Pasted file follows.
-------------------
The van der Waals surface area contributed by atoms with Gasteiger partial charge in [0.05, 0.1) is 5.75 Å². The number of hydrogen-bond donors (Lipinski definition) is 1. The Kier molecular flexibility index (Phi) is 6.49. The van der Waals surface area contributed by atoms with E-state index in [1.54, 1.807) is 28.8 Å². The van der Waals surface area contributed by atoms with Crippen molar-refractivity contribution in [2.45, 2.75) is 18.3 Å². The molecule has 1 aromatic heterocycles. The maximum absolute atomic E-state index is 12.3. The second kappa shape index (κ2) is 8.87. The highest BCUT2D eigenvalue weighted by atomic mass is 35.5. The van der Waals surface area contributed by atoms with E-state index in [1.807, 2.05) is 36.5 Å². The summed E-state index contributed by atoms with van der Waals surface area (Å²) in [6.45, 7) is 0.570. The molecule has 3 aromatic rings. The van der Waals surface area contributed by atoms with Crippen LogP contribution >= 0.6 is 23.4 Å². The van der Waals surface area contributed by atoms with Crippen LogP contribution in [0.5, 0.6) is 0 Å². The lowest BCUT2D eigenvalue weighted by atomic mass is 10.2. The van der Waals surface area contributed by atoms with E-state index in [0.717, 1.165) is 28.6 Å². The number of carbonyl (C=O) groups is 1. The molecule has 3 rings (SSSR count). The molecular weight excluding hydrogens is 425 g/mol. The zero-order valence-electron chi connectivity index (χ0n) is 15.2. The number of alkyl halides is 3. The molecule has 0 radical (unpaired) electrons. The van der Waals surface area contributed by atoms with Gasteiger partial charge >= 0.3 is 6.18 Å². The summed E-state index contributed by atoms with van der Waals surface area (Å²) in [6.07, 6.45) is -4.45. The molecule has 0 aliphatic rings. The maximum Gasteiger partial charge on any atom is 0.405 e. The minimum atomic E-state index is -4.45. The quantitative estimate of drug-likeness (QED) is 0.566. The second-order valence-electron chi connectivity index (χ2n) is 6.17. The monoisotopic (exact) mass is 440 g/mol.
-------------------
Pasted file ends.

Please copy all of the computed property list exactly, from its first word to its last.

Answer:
The van der Waals surface area contributed by atoms with Gasteiger partial charge in [0.05, 0.1) is 5.75 Å². The number of hydrogen-bond donors (Lipinski definition) is 1. The Kier molecular flexibility index (Phi) is 6.49. The van der Waals surface area contributed by atoms with E-state index in [1.54, 1.807) is 28.8 Å². The van der Waals surface area contributed by atoms with Crippen molar-refractivity contribution in [2.45, 2.75) is 18.3 Å². The molecule has 1 aromatic heterocycles. The maximum absolute atomic E-state index is 12.3. The second kappa shape index (κ2) is 8.87. The highest BCUT2D eigenvalue weighted by atomic mass is 35.5. The van der Waals surface area contributed by atoms with E-state index in [1.807, 2.05) is 36.5 Å². The summed E-state index contributed by atoms with van der Waals surface area (Å²) in [6.45, 7) is 0.570. The molecule has 3 aromatic rings. The van der Waals surface area contributed by atoms with Crippen LogP contribution >= 0.6 is 23.4 Å². The van der Waals surface area contributed by atoms with Crippen LogP contribution in [0.5, 0.6) is 0 Å². The lowest BCUT2D eigenvalue weighted by atomic mass is 10.2. The van der Waals surface area contributed by atoms with E-state index in [0.717, 1.165) is 28.6 Å². The number of carbonyl (C=O) groups is 1. The molecule has 3 rings (SSSR count). The molecular weight excluding hydrogens is 425 g/mol. The zero-order valence-electron chi connectivity index (χ0n) is 15.2. The number of alkyl halides is 3. The molecule has 0 radical (unpaired) electrons. The van der Waals surface area contributed by atoms with Gasteiger partial charge >= 0.3 is 6.18 Å². The summed E-state index contributed by atoms with van der Waals surface area (Å²) in [6.07, 6.45) is -4.45. The molecule has 0 aliphatic rings. The maximum Gasteiger partial charge on any atom is 0.405 e. The minimum atomic E-state index is -4.45. The quantitative estimate of drug-likeness (QED) is 0.566. The second-order valence-electron chi connectivity index (χ2n) is 6.17. The monoisotopic (exact) mass is 440 g/mol.